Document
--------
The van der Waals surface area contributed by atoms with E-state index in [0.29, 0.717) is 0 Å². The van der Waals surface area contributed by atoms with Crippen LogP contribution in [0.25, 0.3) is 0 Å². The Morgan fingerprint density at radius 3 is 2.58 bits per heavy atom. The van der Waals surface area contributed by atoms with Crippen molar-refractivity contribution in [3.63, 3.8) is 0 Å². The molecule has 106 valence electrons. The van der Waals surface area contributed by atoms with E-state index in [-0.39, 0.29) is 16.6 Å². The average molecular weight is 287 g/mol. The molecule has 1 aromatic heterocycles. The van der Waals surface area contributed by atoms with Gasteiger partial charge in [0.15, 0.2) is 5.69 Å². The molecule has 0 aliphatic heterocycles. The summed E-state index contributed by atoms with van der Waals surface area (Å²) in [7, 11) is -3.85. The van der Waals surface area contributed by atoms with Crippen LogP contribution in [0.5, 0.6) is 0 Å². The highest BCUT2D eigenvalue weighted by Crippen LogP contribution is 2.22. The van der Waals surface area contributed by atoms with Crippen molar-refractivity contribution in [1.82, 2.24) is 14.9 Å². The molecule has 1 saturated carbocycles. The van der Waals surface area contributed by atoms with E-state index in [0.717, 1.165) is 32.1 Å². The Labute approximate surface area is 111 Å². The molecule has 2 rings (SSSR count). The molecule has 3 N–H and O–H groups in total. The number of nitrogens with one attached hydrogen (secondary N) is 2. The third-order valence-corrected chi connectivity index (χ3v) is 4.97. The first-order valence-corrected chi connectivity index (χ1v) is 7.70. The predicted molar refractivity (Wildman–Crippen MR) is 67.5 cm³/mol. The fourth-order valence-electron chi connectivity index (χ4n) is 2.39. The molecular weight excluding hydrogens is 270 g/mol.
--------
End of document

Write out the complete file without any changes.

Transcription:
The van der Waals surface area contributed by atoms with E-state index in [0.29, 0.717) is 0 Å². The van der Waals surface area contributed by atoms with Crippen LogP contribution in [0.25, 0.3) is 0 Å². The Morgan fingerprint density at radius 3 is 2.58 bits per heavy atom. The van der Waals surface area contributed by atoms with Crippen molar-refractivity contribution in [3.63, 3.8) is 0 Å². The molecule has 106 valence electrons. The van der Waals surface area contributed by atoms with E-state index in [-0.39, 0.29) is 16.6 Å². The average molecular weight is 287 g/mol. The molecule has 1 aromatic heterocycles. The van der Waals surface area contributed by atoms with Gasteiger partial charge in [0.15, 0.2) is 5.69 Å². The molecule has 0 aliphatic heterocycles. The summed E-state index contributed by atoms with van der Waals surface area (Å²) in [7, 11) is -3.85. The van der Waals surface area contributed by atoms with Crippen LogP contribution in [0.5, 0.6) is 0 Å². The highest BCUT2D eigenvalue weighted by Crippen LogP contribution is 2.22. The van der Waals surface area contributed by atoms with Crippen molar-refractivity contribution in [1.82, 2.24) is 14.9 Å². The molecule has 1 saturated carbocycles. The van der Waals surface area contributed by atoms with E-state index in [0.717, 1.165) is 32.1 Å². The Labute approximate surface area is 111 Å². The molecule has 2 rings (SSSR count). The molecule has 3 N–H and O–H groups in total. The number of nitrogens with one attached hydrogen (secondary N) is 2. The third-order valence-corrected chi connectivity index (χ3v) is 4.97. The first-order valence-corrected chi connectivity index (χ1v) is 7.70. The predicted molar refractivity (Wildman–Crippen MR) is 67.5 cm³/mol. The fourth-order valence-electron chi connectivity index (χ4n) is 2.39. The molecular weight excluding hydrogens is 270 g/mol.